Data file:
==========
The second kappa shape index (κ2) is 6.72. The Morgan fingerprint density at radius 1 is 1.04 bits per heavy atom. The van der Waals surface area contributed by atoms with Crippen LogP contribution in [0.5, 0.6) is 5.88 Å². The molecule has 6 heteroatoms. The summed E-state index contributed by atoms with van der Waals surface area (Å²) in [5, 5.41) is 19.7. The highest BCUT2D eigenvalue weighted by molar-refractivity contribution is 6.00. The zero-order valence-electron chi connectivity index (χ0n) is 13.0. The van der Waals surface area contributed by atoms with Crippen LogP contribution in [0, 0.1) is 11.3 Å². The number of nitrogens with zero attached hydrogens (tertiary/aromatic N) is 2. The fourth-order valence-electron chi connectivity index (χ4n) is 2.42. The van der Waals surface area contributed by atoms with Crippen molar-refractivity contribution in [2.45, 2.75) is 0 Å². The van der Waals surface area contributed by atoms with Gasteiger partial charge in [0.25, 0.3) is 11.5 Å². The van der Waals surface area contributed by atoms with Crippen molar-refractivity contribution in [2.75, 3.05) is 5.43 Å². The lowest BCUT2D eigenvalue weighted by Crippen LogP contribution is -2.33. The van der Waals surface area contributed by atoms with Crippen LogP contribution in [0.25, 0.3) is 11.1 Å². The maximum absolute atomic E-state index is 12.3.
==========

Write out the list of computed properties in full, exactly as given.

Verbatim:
The second kappa shape index (κ2) is 6.72. The Morgan fingerprint density at radius 1 is 1.04 bits per heavy atom. The van der Waals surface area contributed by atoms with Crippen LogP contribution in [0.5, 0.6) is 5.88 Å². The molecule has 6 heteroatoms. The summed E-state index contributed by atoms with van der Waals surface area (Å²) in [5, 5.41) is 19.7. The highest BCUT2D eigenvalue weighted by molar-refractivity contribution is 6.00. The zero-order valence-electron chi connectivity index (χ0n) is 13.0. The van der Waals surface area contributed by atoms with Crippen LogP contribution in [0, 0.1) is 11.3 Å². The number of nitrogens with zero attached hydrogens (tertiary/aromatic N) is 2. The fourth-order valence-electron chi connectivity index (χ4n) is 2.42. The van der Waals surface area contributed by atoms with Crippen molar-refractivity contribution in [2.45, 2.75) is 0 Å². The van der Waals surface area contributed by atoms with Gasteiger partial charge in [0.25, 0.3) is 11.5 Å². The van der Waals surface area contributed by atoms with Crippen molar-refractivity contribution in [2.75, 3.05) is 5.43 Å². The lowest BCUT2D eigenvalue weighted by Crippen LogP contribution is -2.33. The van der Waals surface area contributed by atoms with Crippen LogP contribution in [0.25, 0.3) is 11.1 Å². The maximum absolute atomic E-state index is 12.3.